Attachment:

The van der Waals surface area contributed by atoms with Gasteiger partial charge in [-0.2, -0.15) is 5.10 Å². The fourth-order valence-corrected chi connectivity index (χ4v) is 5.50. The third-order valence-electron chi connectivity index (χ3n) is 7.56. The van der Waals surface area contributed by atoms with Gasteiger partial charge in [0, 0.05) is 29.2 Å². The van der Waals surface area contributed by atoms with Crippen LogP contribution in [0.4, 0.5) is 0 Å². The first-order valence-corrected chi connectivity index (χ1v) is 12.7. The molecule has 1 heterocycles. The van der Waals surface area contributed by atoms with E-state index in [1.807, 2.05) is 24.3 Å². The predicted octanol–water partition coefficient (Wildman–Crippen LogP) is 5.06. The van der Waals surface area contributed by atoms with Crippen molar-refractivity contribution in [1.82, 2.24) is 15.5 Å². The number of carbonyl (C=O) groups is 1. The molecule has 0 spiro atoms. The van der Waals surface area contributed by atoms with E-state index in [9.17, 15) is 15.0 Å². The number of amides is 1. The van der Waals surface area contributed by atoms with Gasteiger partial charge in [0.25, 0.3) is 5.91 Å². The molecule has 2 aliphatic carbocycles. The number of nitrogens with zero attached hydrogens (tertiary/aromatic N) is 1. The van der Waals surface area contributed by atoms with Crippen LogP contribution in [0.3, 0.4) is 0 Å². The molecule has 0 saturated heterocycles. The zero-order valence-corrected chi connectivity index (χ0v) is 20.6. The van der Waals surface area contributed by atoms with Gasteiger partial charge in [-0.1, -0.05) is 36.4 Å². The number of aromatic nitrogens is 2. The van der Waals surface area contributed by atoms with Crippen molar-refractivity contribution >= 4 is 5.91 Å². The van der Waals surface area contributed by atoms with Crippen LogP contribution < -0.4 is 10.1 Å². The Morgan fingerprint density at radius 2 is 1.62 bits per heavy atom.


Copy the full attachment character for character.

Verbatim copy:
The van der Waals surface area contributed by atoms with Gasteiger partial charge in [-0.2, -0.15) is 5.10 Å². The fourth-order valence-corrected chi connectivity index (χ4v) is 5.50. The third-order valence-electron chi connectivity index (χ3n) is 7.56. The van der Waals surface area contributed by atoms with Gasteiger partial charge in [0, 0.05) is 29.2 Å². The van der Waals surface area contributed by atoms with Crippen LogP contribution in [0.4, 0.5) is 0 Å². The first-order valence-corrected chi connectivity index (χ1v) is 12.7. The molecule has 1 heterocycles. The van der Waals surface area contributed by atoms with E-state index in [1.807, 2.05) is 24.3 Å². The predicted octanol–water partition coefficient (Wildman–Crippen LogP) is 5.06. The van der Waals surface area contributed by atoms with Crippen molar-refractivity contribution in [1.82, 2.24) is 15.5 Å². The number of carbonyl (C=O) groups is 1. The molecule has 0 spiro atoms. The van der Waals surface area contributed by atoms with E-state index in [9.17, 15) is 15.0 Å². The number of amides is 1. The van der Waals surface area contributed by atoms with Gasteiger partial charge in [0.25, 0.3) is 5.91 Å². The molecule has 2 aliphatic carbocycles. The number of nitrogens with zero attached hydrogens (tertiary/aromatic N) is 1. The van der Waals surface area contributed by atoms with Crippen LogP contribution in [0.3, 0.4) is 0 Å². The molecule has 0 saturated heterocycles. The zero-order valence-corrected chi connectivity index (χ0v) is 20.6. The van der Waals surface area contributed by atoms with Gasteiger partial charge in [-0.1, -0.05) is 36.4 Å². The number of aromatic nitrogens is 2. The van der Waals surface area contributed by atoms with Crippen molar-refractivity contribution >= 4 is 5.91 Å². The van der Waals surface area contributed by atoms with Crippen LogP contribution < -0.4 is 10.1 Å². The Morgan fingerprint density at radius 2 is 1.62 bits per heavy atom.